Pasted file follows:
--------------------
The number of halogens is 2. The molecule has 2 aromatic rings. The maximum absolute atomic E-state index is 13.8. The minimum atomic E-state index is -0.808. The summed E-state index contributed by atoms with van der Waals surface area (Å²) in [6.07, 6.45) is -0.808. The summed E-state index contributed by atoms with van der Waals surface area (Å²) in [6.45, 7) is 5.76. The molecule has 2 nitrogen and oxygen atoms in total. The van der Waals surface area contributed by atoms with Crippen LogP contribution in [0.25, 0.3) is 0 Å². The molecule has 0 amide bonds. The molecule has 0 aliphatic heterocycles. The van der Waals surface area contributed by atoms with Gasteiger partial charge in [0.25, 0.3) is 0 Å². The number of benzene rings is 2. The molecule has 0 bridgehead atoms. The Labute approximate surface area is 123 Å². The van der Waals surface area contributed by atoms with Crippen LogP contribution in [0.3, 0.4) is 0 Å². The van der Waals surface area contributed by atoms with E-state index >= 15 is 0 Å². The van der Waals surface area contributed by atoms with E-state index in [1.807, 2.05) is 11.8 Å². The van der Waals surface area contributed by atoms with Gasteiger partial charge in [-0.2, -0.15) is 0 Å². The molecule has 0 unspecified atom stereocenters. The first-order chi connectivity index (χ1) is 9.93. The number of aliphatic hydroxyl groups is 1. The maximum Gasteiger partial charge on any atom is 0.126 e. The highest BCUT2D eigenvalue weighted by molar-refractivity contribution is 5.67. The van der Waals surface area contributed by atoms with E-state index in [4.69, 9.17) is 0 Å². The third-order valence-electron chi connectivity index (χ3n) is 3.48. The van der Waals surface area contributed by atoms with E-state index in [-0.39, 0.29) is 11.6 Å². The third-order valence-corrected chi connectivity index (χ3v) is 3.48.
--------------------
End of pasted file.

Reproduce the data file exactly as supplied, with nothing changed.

The number of halogens is 2. The molecule has 2 aromatic rings. The maximum absolute atomic E-state index is 13.8. The minimum atomic E-state index is -0.808. The summed E-state index contributed by atoms with van der Waals surface area (Å²) in [6.07, 6.45) is -0.808. The summed E-state index contributed by atoms with van der Waals surface area (Å²) in [6.45, 7) is 5.76. The molecule has 2 nitrogen and oxygen atoms in total. The van der Waals surface area contributed by atoms with Crippen LogP contribution in [0.25, 0.3) is 0 Å². The molecule has 0 amide bonds. The molecule has 0 aliphatic heterocycles. The van der Waals surface area contributed by atoms with Gasteiger partial charge in [0.25, 0.3) is 0 Å². The number of benzene rings is 2. The molecule has 0 bridgehead atoms. The Labute approximate surface area is 123 Å². The van der Waals surface area contributed by atoms with Crippen LogP contribution in [0.3, 0.4) is 0 Å². The van der Waals surface area contributed by atoms with E-state index >= 15 is 0 Å². The van der Waals surface area contributed by atoms with E-state index in [1.807, 2.05) is 11.8 Å². The van der Waals surface area contributed by atoms with Gasteiger partial charge in [-0.2, -0.15) is 0 Å². The molecule has 0 unspecified atom stereocenters. The first-order chi connectivity index (χ1) is 9.93. The number of aliphatic hydroxyl groups is 1. The maximum Gasteiger partial charge on any atom is 0.126 e. The highest BCUT2D eigenvalue weighted by molar-refractivity contribution is 5.67. The van der Waals surface area contributed by atoms with E-state index in [4.69, 9.17) is 0 Å². The third-order valence-electron chi connectivity index (χ3n) is 3.48. The van der Waals surface area contributed by atoms with E-state index in [-0.39, 0.29) is 11.6 Å². The third-order valence-corrected chi connectivity index (χ3v) is 3.48.